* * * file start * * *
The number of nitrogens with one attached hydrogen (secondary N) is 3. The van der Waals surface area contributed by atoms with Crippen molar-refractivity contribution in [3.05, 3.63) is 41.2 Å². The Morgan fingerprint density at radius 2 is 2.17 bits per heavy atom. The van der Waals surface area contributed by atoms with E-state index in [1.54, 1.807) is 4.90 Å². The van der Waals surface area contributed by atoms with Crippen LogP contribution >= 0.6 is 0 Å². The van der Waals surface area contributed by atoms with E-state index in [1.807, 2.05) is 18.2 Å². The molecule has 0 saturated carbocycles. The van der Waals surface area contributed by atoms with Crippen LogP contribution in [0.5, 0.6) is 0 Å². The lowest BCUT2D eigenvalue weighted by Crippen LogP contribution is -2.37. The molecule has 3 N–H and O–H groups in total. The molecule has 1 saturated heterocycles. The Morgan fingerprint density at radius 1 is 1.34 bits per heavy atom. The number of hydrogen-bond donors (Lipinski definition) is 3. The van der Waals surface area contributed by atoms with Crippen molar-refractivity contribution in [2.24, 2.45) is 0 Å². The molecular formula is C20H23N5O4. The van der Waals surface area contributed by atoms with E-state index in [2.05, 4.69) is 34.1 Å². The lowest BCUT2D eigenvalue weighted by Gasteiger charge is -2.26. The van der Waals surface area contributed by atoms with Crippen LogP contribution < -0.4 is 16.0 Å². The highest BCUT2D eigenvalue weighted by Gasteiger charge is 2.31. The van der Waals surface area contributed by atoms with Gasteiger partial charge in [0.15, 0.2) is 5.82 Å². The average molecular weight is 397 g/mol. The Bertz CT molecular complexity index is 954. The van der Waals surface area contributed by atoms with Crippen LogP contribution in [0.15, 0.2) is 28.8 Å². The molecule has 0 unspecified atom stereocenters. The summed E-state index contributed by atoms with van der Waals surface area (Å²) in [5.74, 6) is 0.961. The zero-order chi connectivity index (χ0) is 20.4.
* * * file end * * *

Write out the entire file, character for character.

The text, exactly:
The number of nitrogens with one attached hydrogen (secondary N) is 3. The van der Waals surface area contributed by atoms with Crippen molar-refractivity contribution in [3.05, 3.63) is 41.2 Å². The Morgan fingerprint density at radius 2 is 2.17 bits per heavy atom. The van der Waals surface area contributed by atoms with E-state index in [1.54, 1.807) is 4.90 Å². The van der Waals surface area contributed by atoms with Crippen LogP contribution >= 0.6 is 0 Å². The van der Waals surface area contributed by atoms with E-state index in [1.807, 2.05) is 18.2 Å². The molecule has 0 saturated carbocycles. The van der Waals surface area contributed by atoms with Crippen LogP contribution in [0.5, 0.6) is 0 Å². The lowest BCUT2D eigenvalue weighted by Crippen LogP contribution is -2.37. The molecule has 3 N–H and O–H groups in total. The molecule has 1 saturated heterocycles. The Morgan fingerprint density at radius 1 is 1.34 bits per heavy atom. The number of hydrogen-bond donors (Lipinski definition) is 3. The van der Waals surface area contributed by atoms with Crippen molar-refractivity contribution in [2.24, 2.45) is 0 Å². The molecular formula is C20H23N5O4. The van der Waals surface area contributed by atoms with E-state index in [2.05, 4.69) is 34.1 Å². The lowest BCUT2D eigenvalue weighted by Gasteiger charge is -2.26. The van der Waals surface area contributed by atoms with Crippen LogP contribution < -0.4 is 16.0 Å². The highest BCUT2D eigenvalue weighted by Gasteiger charge is 2.31. The van der Waals surface area contributed by atoms with Gasteiger partial charge in [0.15, 0.2) is 5.82 Å². The average molecular weight is 397 g/mol. The Bertz CT molecular complexity index is 954. The van der Waals surface area contributed by atoms with Crippen LogP contribution in [0.15, 0.2) is 28.8 Å². The molecule has 0 unspecified atom stereocenters. The summed E-state index contributed by atoms with van der Waals surface area (Å²) in [5.74, 6) is 0.961. The zero-order chi connectivity index (χ0) is 20.4.